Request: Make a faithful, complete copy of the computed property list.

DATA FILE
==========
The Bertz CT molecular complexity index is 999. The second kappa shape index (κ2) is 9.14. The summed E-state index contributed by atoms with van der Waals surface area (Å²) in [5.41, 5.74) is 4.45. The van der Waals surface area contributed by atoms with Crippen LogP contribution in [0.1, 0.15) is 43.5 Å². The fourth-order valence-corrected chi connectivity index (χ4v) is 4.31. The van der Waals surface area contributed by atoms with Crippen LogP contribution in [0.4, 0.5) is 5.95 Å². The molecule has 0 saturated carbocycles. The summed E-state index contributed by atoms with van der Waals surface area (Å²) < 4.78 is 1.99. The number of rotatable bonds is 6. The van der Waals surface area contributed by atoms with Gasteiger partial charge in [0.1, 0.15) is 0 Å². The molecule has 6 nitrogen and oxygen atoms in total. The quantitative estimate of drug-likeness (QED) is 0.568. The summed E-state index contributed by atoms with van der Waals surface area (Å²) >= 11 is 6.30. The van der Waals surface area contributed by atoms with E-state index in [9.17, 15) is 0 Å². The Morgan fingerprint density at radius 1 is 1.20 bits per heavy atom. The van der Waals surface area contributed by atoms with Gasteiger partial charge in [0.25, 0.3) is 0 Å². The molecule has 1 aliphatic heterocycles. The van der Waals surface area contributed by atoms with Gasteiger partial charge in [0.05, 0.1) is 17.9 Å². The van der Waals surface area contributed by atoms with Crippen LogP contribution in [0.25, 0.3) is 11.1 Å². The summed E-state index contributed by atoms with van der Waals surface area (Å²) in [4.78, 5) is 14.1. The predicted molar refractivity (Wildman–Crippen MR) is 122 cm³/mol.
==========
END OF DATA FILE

The Bertz CT molecular complexity index is 999. The second kappa shape index (κ2) is 9.14. The summed E-state index contributed by atoms with van der Waals surface area (Å²) in [5.41, 5.74) is 4.45. The van der Waals surface area contributed by atoms with Crippen LogP contribution in [0.1, 0.15) is 43.5 Å². The fourth-order valence-corrected chi connectivity index (χ4v) is 4.31. The van der Waals surface area contributed by atoms with Crippen LogP contribution in [0.4, 0.5) is 5.95 Å². The molecule has 0 saturated carbocycles. The summed E-state index contributed by atoms with van der Waals surface area (Å²) < 4.78 is 1.99. The number of rotatable bonds is 6. The van der Waals surface area contributed by atoms with Gasteiger partial charge in [0.1, 0.15) is 0 Å². The molecule has 6 nitrogen and oxygen atoms in total. The quantitative estimate of drug-likeness (QED) is 0.568. The summed E-state index contributed by atoms with van der Waals surface area (Å²) >= 11 is 6.30. The van der Waals surface area contributed by atoms with E-state index in [9.17, 15) is 0 Å². The Morgan fingerprint density at radius 1 is 1.20 bits per heavy atom. The van der Waals surface area contributed by atoms with Gasteiger partial charge in [0.25, 0.3) is 0 Å². The molecule has 1 aliphatic heterocycles. The van der Waals surface area contributed by atoms with Gasteiger partial charge in [0.05, 0.1) is 17.9 Å². The van der Waals surface area contributed by atoms with Crippen LogP contribution in [0.25, 0.3) is 11.1 Å². The summed E-state index contributed by atoms with van der Waals surface area (Å²) in [4.78, 5) is 14.1. The predicted molar refractivity (Wildman–Crippen MR) is 122 cm³/mol.